W3C home > Mailing lists > Public > public-html@w3.org > April 2007

Re: Support Existing Content (was: Proposed Design Principles review)

From: Philip Taylor (Webmaster) <P.Taylor@Rhul.Ac.Uk>
Date: Mon, 30 Apr 2007 17:48:27 +0100
Message-ID: <46361DDB.4040203@Rhul.Ac.Uk>
To: HTML WG <public-html@w3.org>
CC: Tina Holmboe <tina@greytower.net>



Murray Maloney wrote:

> So, I may be alone -- consider this a cry in the dark -- but I still 
> don't think
> that the browser should define HTML. That was the POV that was pomulgated
> by Mosaic and Netscape developers back in 1994. I didn't buy it then and I
> don't buy it now. HTML is more than what the browser guys say it is.

You're most certainly not alone.  I joined this group because the
message that was coming across loud-and-clear on WWW-HTML was just
that, and I -- like you -- strongly disagree with the philosophy.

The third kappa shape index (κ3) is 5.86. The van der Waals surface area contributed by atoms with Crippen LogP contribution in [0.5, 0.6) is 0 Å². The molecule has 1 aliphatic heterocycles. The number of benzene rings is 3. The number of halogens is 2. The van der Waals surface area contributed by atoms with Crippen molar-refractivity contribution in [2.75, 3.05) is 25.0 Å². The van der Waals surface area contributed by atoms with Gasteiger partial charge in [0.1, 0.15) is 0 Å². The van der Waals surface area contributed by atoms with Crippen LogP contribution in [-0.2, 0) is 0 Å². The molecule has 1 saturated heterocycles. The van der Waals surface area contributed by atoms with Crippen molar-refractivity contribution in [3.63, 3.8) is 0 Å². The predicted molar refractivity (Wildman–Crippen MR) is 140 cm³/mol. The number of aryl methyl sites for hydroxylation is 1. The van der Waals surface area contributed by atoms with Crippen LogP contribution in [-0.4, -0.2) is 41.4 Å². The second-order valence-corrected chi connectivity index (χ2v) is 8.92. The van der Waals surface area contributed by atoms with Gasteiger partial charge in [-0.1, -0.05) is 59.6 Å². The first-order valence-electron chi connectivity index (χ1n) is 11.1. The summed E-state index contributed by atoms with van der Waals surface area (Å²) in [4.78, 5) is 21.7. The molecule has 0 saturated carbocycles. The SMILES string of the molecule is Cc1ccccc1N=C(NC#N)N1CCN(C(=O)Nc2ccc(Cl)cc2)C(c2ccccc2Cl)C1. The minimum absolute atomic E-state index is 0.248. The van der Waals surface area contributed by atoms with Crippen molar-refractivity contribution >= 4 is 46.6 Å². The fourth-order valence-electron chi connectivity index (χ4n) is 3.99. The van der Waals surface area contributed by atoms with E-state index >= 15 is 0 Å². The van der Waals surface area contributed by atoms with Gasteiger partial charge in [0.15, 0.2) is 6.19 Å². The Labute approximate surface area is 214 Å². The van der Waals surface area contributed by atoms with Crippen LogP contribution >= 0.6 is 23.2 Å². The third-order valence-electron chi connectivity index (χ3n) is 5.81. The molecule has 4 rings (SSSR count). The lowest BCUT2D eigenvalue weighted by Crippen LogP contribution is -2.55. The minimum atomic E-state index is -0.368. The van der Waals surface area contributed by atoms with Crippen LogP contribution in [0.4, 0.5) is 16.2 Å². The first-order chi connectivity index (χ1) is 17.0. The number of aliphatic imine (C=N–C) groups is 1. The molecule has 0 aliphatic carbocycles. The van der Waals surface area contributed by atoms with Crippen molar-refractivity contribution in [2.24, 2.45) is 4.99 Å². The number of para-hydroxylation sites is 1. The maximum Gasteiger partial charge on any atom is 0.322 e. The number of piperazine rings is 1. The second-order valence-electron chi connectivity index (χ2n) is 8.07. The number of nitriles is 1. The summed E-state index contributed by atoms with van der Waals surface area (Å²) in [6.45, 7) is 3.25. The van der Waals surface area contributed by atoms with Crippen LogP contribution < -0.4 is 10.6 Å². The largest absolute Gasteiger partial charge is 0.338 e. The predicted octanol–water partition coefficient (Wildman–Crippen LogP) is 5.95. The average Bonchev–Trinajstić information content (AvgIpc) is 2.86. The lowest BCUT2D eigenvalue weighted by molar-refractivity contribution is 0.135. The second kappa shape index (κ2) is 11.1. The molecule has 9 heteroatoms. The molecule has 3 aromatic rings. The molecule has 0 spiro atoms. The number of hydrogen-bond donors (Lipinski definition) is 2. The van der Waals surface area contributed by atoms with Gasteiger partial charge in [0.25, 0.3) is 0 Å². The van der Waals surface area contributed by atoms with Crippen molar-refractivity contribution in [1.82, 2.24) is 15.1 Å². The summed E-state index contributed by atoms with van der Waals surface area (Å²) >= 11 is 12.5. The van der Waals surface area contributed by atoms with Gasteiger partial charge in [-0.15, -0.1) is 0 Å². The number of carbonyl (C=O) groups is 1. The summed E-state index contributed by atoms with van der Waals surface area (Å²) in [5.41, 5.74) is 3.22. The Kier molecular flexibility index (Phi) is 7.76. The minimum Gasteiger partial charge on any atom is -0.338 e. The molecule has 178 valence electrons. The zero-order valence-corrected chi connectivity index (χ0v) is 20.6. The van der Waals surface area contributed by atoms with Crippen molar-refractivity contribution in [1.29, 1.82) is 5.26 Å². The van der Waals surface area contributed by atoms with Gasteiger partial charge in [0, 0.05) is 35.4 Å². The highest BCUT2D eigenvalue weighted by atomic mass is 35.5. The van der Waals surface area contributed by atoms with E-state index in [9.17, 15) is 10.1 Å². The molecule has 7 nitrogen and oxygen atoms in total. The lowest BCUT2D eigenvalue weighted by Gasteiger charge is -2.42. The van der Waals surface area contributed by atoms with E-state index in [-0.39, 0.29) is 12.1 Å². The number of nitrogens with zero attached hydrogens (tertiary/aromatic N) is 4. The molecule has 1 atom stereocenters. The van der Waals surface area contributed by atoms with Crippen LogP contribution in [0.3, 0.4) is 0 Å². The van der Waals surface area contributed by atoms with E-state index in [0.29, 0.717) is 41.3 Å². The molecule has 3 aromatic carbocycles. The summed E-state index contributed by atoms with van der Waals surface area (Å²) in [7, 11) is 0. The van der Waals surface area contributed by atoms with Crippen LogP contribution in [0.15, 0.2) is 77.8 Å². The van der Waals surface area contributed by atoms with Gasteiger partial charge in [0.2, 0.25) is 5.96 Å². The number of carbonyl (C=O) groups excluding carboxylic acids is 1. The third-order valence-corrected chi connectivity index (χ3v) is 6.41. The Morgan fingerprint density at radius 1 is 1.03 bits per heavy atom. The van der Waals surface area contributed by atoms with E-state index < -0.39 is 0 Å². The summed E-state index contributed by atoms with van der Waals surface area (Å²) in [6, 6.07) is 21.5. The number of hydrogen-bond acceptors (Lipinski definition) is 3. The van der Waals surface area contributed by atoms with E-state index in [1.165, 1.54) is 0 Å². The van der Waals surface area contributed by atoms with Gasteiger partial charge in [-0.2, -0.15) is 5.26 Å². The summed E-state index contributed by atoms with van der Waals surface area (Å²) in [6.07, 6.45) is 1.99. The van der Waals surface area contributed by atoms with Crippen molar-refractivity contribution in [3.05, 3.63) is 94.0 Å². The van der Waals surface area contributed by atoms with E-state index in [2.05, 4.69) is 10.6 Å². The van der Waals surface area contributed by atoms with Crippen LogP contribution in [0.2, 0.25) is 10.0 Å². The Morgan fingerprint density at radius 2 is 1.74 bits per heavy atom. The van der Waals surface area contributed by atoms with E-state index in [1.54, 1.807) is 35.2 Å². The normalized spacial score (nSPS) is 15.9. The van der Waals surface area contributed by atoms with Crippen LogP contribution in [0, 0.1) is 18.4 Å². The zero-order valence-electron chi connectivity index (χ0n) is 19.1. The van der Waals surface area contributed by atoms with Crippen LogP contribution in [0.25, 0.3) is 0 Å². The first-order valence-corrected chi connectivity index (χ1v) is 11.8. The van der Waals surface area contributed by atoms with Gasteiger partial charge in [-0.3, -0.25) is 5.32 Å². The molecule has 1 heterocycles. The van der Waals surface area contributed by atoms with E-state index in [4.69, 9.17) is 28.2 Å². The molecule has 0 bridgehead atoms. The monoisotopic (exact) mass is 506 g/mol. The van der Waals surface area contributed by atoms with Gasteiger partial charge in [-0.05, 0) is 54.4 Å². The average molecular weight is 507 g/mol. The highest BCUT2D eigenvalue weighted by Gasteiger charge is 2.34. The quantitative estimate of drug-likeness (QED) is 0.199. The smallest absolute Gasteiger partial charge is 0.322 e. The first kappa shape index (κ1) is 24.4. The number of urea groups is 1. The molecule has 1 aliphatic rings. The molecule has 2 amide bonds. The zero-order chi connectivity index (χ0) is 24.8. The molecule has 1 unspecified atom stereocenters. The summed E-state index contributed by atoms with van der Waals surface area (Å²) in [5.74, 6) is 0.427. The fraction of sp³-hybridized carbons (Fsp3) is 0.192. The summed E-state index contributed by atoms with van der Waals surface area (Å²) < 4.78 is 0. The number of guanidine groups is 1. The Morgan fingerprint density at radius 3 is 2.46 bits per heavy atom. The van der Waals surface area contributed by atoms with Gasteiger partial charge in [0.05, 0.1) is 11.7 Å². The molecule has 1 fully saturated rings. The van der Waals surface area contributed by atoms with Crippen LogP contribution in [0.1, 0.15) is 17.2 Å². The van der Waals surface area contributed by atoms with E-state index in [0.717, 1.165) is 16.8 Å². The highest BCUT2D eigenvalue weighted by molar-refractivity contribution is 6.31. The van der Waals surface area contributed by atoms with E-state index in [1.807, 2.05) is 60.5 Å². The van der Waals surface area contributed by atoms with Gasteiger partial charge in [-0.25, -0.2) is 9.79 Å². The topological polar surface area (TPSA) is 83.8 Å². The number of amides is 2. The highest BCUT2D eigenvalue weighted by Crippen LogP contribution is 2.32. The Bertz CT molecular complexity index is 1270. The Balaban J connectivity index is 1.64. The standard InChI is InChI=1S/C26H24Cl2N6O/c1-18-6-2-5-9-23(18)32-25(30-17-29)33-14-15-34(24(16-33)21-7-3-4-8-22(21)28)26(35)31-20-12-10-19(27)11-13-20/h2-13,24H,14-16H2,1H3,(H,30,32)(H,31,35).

As Tina Holmboe wrote on WWW-HTML, in reply to a message
from Lachlan Hunt :

>> Yes.  Any behaviour we define has to be compatible with the existing 
>> content on the web, much of which relies on such behaviour.  This 
>> doesn't mean we need to document every single bug in every browser. 
>> We need to define a common set
> 
>  A common set of /bugs/ with which new standards/browsers should be
>  compliant? Did I understand you correctly? 

The W3C should define HTML, and browser manufacturers should be
willing to accept that definition (or to reject it, at their own
risk: this is a free world), but it would be a great boost for
standards were the "W3C HTML 5" logo to be as applicable to
/browsers/ as it will be to web pages.

Philip Taylor
Received on Monday, 30 April 2007 16:48:47 UTC

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